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Heritage in Danger

Posted on: 23.06.11 (Last edited) 23 June 2011

Fauna & Flora International’s Asia Pacific Regional Director, Tony Whitten, blogs from the 35th World Heritage Committee meeting in Paris…

I’m writing this in a large, darkened conference hall in the UNESCO headquarters in Paris where the 35th World Heritage Committee is meeting. Almost all countries are represented here and all manner of business is being discussed concerning the most remarkable places on Earth. These are the sites which, in the words of the UN’s World Heritage Convention, have “Outstanding Universal Values”.

I am here representing FFI as an official Observer to make a short speech about the World Heritage Centre’s draft decision to put the Tropical Rainforest Heritage of Sumatra (TRHS) World Heritage site on the List of World Heritage in Danger.  The draft decision is based on repeated visits there by World Heritage Centre/IUCN missions, but particularly the mission that visited the site in April this year.

The reason I came to make my 2-minute speech was because FFI has been active in Kerinci Seblat National Park (one of three national parks forming the TRHS) for the last 15 years working to help monitoring and enforcement, with particular attention to the tiger. The popular blogs by FFI’s Debbie Martyr on the 21st Century Tiger website graphically illustrate the frustrations and successes of the work. Since 2009 FFI has also been working with local partners to facilitate communities in the buffer-zone of the National Park to secure legally recognised rights, and enhance capacity, to manage their customary forest areas.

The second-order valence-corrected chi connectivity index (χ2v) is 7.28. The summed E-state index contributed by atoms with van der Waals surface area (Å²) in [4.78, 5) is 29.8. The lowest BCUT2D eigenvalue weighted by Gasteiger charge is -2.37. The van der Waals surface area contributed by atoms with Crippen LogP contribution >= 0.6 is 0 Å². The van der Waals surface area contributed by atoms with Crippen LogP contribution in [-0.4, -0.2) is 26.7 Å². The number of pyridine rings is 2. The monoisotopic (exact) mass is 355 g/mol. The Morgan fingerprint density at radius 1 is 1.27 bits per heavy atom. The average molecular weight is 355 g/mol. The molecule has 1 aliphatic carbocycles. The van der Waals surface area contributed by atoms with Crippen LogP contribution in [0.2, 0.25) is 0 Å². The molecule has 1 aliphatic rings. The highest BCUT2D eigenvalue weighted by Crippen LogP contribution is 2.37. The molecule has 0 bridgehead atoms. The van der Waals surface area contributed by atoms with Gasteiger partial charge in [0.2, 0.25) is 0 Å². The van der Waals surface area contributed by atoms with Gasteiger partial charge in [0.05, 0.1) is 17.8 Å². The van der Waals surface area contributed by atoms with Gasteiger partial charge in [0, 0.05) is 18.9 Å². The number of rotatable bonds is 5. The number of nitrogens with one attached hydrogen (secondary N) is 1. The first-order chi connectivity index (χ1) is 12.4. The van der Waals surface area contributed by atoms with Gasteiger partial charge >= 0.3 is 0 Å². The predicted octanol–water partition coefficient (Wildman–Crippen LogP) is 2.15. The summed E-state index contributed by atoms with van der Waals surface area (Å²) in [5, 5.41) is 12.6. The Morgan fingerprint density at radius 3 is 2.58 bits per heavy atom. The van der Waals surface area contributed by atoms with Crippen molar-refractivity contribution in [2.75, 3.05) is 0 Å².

Perhaps less known is that FFI serves as the Secretariat for the Rapid Response Facility of the World Heritage Centre. Among its grants has been support for the AKAR network, a group of local NGOs in the Kerinci area, to help them in their advocacy against proposals for roads to cross the national park some years ago. FFI thus has an intense interest in the long-term management and security of the area.

The immediate cause for concern is a proposal for three new roads to be driven through the Core Zone of Kerinci Seblat National Park. This was recently reported as an FFI News item.

The reason given by the local government for proposing these roads is that they are needed to evacuate people in the event of an earthquake or volcanic eruption of Mt Kerinci. To route the roads through the National Park’s Core Zone would contravene two national laws regarding activities within the core zone of protected areas, which would have to be amended by the government and approved by Parliament before they could be legalised. In doing so a precedent would be set that would lay any or all protected areas open to the building of similar roads.